Authorities differ as to the term of latency or incubation. In one case, apparently well authenticated, rabies supervened on the third day after the bite was inflicted. The virus may, however, be latent apparently for as long a period as twelve months, or more. The period of incubation may vary from weeks to months in two animals bitten by the same rabid dog. Eight or ten days seems to be about the utmost limit of the life of a rabid dog, the average being five or six days, but death may take place in a shorter time.
The instances of very prolonged latency of the disease in both man and the dog are open to the suspicion that a second unobserved inoculation may have taken place. However carefully a dog may have been watched after having received a bite, he is obviously liable to have incurred a second of so slight a character as to pass unnoticed. Similarly, during the period (of many years) in which the disease has been asserted to be occasionally latent in man, it may
actually have been communicated, not by the first wound, but more recently even by inoculation from the dried saliva of a dog, carried by the wind, and coming into contact with some insignificant scratch or abrasion, or by means of an infected dog licking the scratched hand not long anterior to the appearance of the disease. The fact that rabies has not been conveyed to the Australasian colonies by any one of the many thousands of dogs imported in the course of nearly a century would point to a period of latency generally, if not always, limited to four months, unless we suppose the sea voyage either develops it rapidly—thus insuring the destruction of the dog-or suppresses it altogether.
The following letter, published in the Daily News, may usefully be quoted as worthy of the attention of all who keep dogs: “ Although frequently brought before the public, it is but ill apprehended, and will therefore bear repetition, that, of all maladies, hydrophobia is perhaps the easiest to avert if people will only be at the pains to acquire the necessary knowledge. The premonitory symptoms in the dog
so clear that, although the disease is in truth rare, it is astonishing that it should exist at all, and still more so that any person should contract it from an animal which he has under his own care. I will briefly enumerate the chief signs by which the inception of rabies may be diagnosed. (1) The dog exhibits some peculiar change of character. If previously gentle, he may become savage, or the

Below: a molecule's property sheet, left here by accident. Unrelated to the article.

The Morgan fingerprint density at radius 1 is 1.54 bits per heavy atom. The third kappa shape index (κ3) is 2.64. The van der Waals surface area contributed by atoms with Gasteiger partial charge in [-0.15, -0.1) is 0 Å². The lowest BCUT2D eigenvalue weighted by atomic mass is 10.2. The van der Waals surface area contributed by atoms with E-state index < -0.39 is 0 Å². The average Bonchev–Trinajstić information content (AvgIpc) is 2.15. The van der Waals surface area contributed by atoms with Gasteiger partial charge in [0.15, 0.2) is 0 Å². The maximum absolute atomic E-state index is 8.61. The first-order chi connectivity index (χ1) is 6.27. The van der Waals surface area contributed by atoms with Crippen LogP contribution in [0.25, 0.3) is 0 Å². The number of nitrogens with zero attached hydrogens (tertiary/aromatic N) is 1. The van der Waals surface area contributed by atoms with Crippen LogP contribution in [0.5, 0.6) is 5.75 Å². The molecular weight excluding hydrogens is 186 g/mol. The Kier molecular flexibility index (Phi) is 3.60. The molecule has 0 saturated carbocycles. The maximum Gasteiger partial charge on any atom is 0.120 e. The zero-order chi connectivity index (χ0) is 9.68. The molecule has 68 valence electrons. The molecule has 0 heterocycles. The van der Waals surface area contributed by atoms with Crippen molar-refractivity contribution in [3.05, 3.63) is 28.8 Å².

He not unfrequently shows increased affection for his master, and a propensity to lick the human hand. As the poison may be communicated in this way, the habit should never be allowed, even in an apparently healthy dog. (2) He evinces a dislike to light and noise, crouching in dark, quiet places. (3) The tone of his bark is modified. (4) His tastes undergo alteration, and he will devour hair, bits of coal, cotton, and other rubbish. (5) He appears the victim of hallucinations, watching imaginary objects in the air, and sometimes snapping at them, as if catching flies.
Behaviour of Rabid Dog.
This symptom is especially dangerous, as it usually precedes the violent stages of the disease, in which the animal is disposed to wander and bite. (6) Dread of water is, in the dog, no indication whatever of rabies, neither is its absence any guarantee of safety. It may possibly be observed, but as a rule the creature drinks with ease. Now, of the above symptoms, any one is sufficient to arouse grave suspicion, though hardly to call for the immediate destruction of the dog; and although warning is given two or three days before he becomes violent, he may “snack” at a moment when least expected. At the first signal of danger, he should therefore be placed in strict quarantine for a fortnight, and during this time no person or animal should be allowed within his reach. If, at the expiration of that period, he be quite well, he may be set at liberty; but, if further symptoms develop, he must be killed. Considering the terrible, and at present incurable, nature of the disease when once it shows itself in the human subject, it is plainly the duty of every man, alike to himself, his household, and the public, to observe these simple rules, and put them into practice when occasion demands; and if it were generally done, I venture to predict that hydrophobia would soon be heard of only as a grim curiosity of the past.—R. H. JUDE (D.Sc., F.C.S., &c.).”
In many cases, there is no suspicion of the presence of the disease until the dog bites. Thus “M. D.” writes to the Daily News : “Not long ago, a pet dog became ill, with symptoms which were at least very suggestive of rabies. Their nature was not suspected, and after the animal had bitten a child of the family, it was sedulously nursed, and actually died in its mistress's lap. The child subsequently died of hydrophobia.”
Even with such full practical knowledge of the disease as is possessed by Mr. Hugh Dalziel, the well-known show judge, and for years the canine critic of the Field, the greatest risk may be incurred in circumstances giving rise to scarcely any suspicion of its presence. His Skye terrier bitch